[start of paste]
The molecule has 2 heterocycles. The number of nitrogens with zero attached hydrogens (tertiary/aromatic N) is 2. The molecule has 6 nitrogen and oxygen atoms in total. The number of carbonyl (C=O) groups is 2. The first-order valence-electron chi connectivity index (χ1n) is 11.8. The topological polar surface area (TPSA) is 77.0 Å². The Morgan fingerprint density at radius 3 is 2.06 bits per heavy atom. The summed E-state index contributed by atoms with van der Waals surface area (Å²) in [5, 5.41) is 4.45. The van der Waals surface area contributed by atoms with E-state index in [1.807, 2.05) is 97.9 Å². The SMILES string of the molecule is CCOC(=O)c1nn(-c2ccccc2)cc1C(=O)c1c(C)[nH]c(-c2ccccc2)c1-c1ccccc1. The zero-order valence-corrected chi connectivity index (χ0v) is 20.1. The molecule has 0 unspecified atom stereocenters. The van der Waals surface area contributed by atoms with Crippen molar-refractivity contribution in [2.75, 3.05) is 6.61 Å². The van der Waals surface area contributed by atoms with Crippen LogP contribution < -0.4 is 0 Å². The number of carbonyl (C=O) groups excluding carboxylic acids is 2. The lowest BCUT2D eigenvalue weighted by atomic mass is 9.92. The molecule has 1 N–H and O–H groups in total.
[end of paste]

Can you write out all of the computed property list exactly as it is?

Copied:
The molecule has 2 heterocycles. The number of nitrogens with zero attached hydrogens (tertiary/aromatic N) is 2. The molecule has 6 nitrogen and oxygen atoms in total. The number of carbonyl (C=O) groups is 2. The first-order valence-electron chi connectivity index (χ1n) is 11.8. The topological polar surface area (TPSA) is 77.0 Å². The Morgan fingerprint density at radius 3 is 2.06 bits per heavy atom. The summed E-state index contributed by atoms with van der Waals surface area (Å²) in [5, 5.41) is 4.45. The van der Waals surface area contributed by atoms with E-state index in [1.807, 2.05) is 97.9 Å². The SMILES string of the molecule is CCOC(=O)c1nn(-c2ccccc2)cc1C(=O)c1c(C)[nH]c(-c2ccccc2)c1-c1ccccc1. The zero-order valence-corrected chi connectivity index (χ0v) is 20.1. The molecule has 0 unspecified atom stereocenters. The van der Waals surface area contributed by atoms with Crippen molar-refractivity contribution in [2.75, 3.05) is 6.61 Å². The van der Waals surface area contributed by atoms with Crippen LogP contribution < -0.4 is 0 Å². The number of carbonyl (C=O) groups excluding carboxylic acids is 2. The lowest BCUT2D eigenvalue weighted by atomic mass is 9.92. The molecule has 1 N–H and O–H groups in total.